Author Topic: The Unexpected Feast- Smt. T. R. Kanammal  (Read 673 times)

Subramanian.R

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The Unexpected Feast- Smt. T. R. Kanammal
« on: March 02, 2016, 02:21:25 PM »
(The above article appeared in Mountain Path, April - June 2007.)

*

One day two destitute-looking Brahmins entered the Hall.  It was known that they earned their livelihood
by the wretched and socially demeaning occupation of bearing the dead to the cremation grounds.
Both were extremely hungry after having discharged their duties.

Custom demand that anyone entering a house recently visited by death should take a bath immediately
upon leaving.  This stricture applies particularly if one steps into the cremation ground, and more particularly
if one is involved in removing and physically transporting the departed to this place.

A heated argument had ensued between the two men about the propriety of coming to the Asramam to have
a meal without having bathed.  While one of them keenly felt the unseemliness of transgressing this hallowed
custom, the other dismissed it as impracticable in view of their acute hunger.  Assured of a meal in the
Asramam, which was on their way home, they thought they might appease their appetite.  They came to the
Hall and sat down.  One of them excitedly and abruptly said to Bhagavan:

'Swami,  I have been insisting on the customary bath before we sit for our meal.  Is that not but and prosper?'

Bhagavan responded in a very soft tone,'No one can say you are unjust.'  The other at once, is a greatly
agitated voice, burst forth:

'The pangs of hunger are so intense and our entrails are being devoured.  Is it wrong to eat when hunger
is so gnawing?'

Bhagavan quietly replied, 'Who says it is wrong? Not at all.'

Shocked, looking at one another, they asked in one voice, 'But then  who is wrong?'

contd.,

Arunachala Siva.   
     

Subramanian.R

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Re: The Unexpected Feast- Smt. T. R. Kanammal
« Reply #1 on: March 03, 2016, 10:16:12 AM »
Bhagavan answered:

'Don't think you alone are pall bearers.  All of us are carrying these lifeless corpses.  This body is a
veritable corpse.  Everybody carries it saying 'I, I'.  Whoever has the 'I am the body feeling' is but a
pall bearer.  As long as one has not gone beyond this, one remains as impure and polluted pall bearer.
The pollution of bearing this dead body cannot be washed away by a dip in any tank.  Bathing in the holy
waters of the Atman alone can remove this pollution.'

The Brahmins, though initially feeling vindicated, were now startled and stared at each other.  In an
instant, the entire complexion  of the issue stood transformed.  Everyone without exception was equally
polluted!  All people shared their fate!

Rid of their social inferiority they felt lifted up.  The felicity with which Atma Bodha  -- the eternal truth
-- was transmitted to them and others in the Hall, and the sama drishti of Bhagavan, that knew no
distinction between regular devotees and stray visitors, however socially unsavory their vocation might
be, left those seated in the Hall astounded.  That we are all bound to die is known to everyone. But even
before we die, if we have not yet bathed in the waters of the Atman, we are already as though dead,
bearing with us lifeless corpses lost in the "I am the body" consciousness.  This was a revelation for one
and all gathered in the Hall.

contd.,

Arunachala Siva.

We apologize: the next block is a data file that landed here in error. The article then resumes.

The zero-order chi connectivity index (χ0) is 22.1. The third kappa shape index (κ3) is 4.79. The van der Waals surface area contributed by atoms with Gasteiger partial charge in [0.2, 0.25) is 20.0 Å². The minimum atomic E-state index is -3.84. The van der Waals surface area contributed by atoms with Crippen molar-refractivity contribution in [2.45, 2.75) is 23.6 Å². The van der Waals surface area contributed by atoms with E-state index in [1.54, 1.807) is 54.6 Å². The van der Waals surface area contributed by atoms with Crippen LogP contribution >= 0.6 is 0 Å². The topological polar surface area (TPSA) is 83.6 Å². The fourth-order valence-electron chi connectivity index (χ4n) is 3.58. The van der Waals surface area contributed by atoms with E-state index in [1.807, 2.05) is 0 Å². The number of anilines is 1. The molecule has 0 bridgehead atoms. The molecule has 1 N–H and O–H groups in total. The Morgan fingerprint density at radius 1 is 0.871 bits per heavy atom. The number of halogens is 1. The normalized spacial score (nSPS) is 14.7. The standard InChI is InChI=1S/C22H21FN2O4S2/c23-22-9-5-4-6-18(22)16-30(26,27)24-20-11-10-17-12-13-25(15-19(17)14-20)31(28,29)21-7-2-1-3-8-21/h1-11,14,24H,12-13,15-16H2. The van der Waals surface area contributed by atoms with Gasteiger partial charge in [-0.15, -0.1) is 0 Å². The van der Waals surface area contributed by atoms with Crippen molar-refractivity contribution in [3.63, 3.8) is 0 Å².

Subramanian.R

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Re: The Unexpected Feast- Smt. T. R. Kanammal
« Reply #2 on: March 04, 2016, 01:31:54 PM »
The next minute, the two brahmins were nowhere to be seen. No one knew where they had gone,
to the dining hall for food or elsewhere.  But one thing was certain; for their spiritual hunger, Bhagavan's
words had been unexpected feast.

The exalted and unique greatness of a realized guru is sung gloriously in Guru Gita, Chapter I, Verses
25 and 26, from Skandapurana:

The place of residence of a guru is verily kash kshetra.
His charanamruth (water dipping off his feet) is verily the holy Ganga.
He is verily Vishweswara, Taraka Brahman, the Savior.

His foot prints are verily Gaya,  Akshayavata  (the imperishable banyan tree) and Prayag,
the king of holy waters.  Salutations to such a guru again and again.

The preceding story is not a mere instance of poetic flamboyance, but a stark truth, in relation to a
Jnani like Bhagavan.  --being Brahman in manifested form -- enjoyed the purificatory effect of oblations
in the holiest of holy waters. Need we doubt that the two pall bearers were purified the moment
they came in for Bhagavan's darshan?

For whom is the Hundi?

It was the time of Ramana Jayanti and Devaraja Mudaliar desired the members of his family to join him
at the Asramam to receive Bhagavan's grace, on this special occasion.  He sent them a post card intimating
his wish.  Prompt came the reply expressing helplessness due to scarcity of funds.  Mudaliar solved the
problem this way:  Break the family hundi containing the offerings to the family deity.  Venkataramana
of Tirupathi, and use the funds to finance the pilgrimage to Bhagavan.

After implementing his plan, he went straight to Bhagavan and confided the nature of the correspondence
between he and his family.  Bhagavan neither approved nor disapproved.  He appeared to have no reaction
at all.  There was not even the usual nod of the head but He merely maintained His customary silence.

On arrival of the family, all were duly introduced to Bhagavan.  Then Mudaliar said, 'Bhagavan, as for me,
between Tirupathi Venkataramana and Tiruvannamalia Venkataraman, there is absolutely no difference.'

Bhagavan replied with a smile:

'And did you not amply prove it by breaking the Hundi?'

concluded.

Arunachala Siva.